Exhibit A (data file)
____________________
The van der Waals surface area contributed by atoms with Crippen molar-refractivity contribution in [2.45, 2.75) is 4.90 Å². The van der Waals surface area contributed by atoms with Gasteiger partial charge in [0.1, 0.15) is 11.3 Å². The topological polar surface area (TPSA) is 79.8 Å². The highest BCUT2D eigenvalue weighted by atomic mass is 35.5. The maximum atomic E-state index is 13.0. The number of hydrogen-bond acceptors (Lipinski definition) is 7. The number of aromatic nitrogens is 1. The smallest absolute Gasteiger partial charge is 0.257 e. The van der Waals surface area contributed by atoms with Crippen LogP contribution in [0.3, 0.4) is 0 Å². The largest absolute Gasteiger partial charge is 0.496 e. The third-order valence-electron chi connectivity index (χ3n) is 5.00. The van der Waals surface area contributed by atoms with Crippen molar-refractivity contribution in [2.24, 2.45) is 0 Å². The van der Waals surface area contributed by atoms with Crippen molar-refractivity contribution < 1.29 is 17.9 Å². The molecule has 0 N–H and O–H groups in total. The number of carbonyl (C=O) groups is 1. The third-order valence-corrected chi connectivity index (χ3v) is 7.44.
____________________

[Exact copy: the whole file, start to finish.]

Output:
The van der Waals surface area contributed by atoms with Crippen molar-refractivity contribution in [2.45, 2.75) is 4.90 Å². The van der Waals surface area contributed by atoms with Gasteiger partial charge in [0.1, 0.15) is 11.3 Å². The topological polar surface area (TPSA) is 79.8 Å². The highest BCUT2D eigenvalue weighted by atomic mass is 35.5. The maximum atomic E-state index is 13.0. The number of hydrogen-bond acceptors (Lipinski definition) is 7. The number of aromatic nitrogens is 1. The smallest absolute Gasteiger partial charge is 0.257 e. The van der Waals surface area contributed by atoms with Crippen LogP contribution in [0.3, 0.4) is 0 Å². The largest absolute Gasteiger partial charge is 0.496 e. The third-order valence-electron chi connectivity index (χ3n) is 5.00. The van der Waals surface area contributed by atoms with Crippen molar-refractivity contribution in [2.24, 2.45) is 0 Å². The van der Waals surface area contributed by atoms with Crippen molar-refractivity contribution < 1.29 is 17.9 Å². The molecule has 0 N–H and O–H groups in total. The number of carbonyl (C=O) groups is 1. The third-order valence-corrected chi connectivity index (χ3v) is 7.44.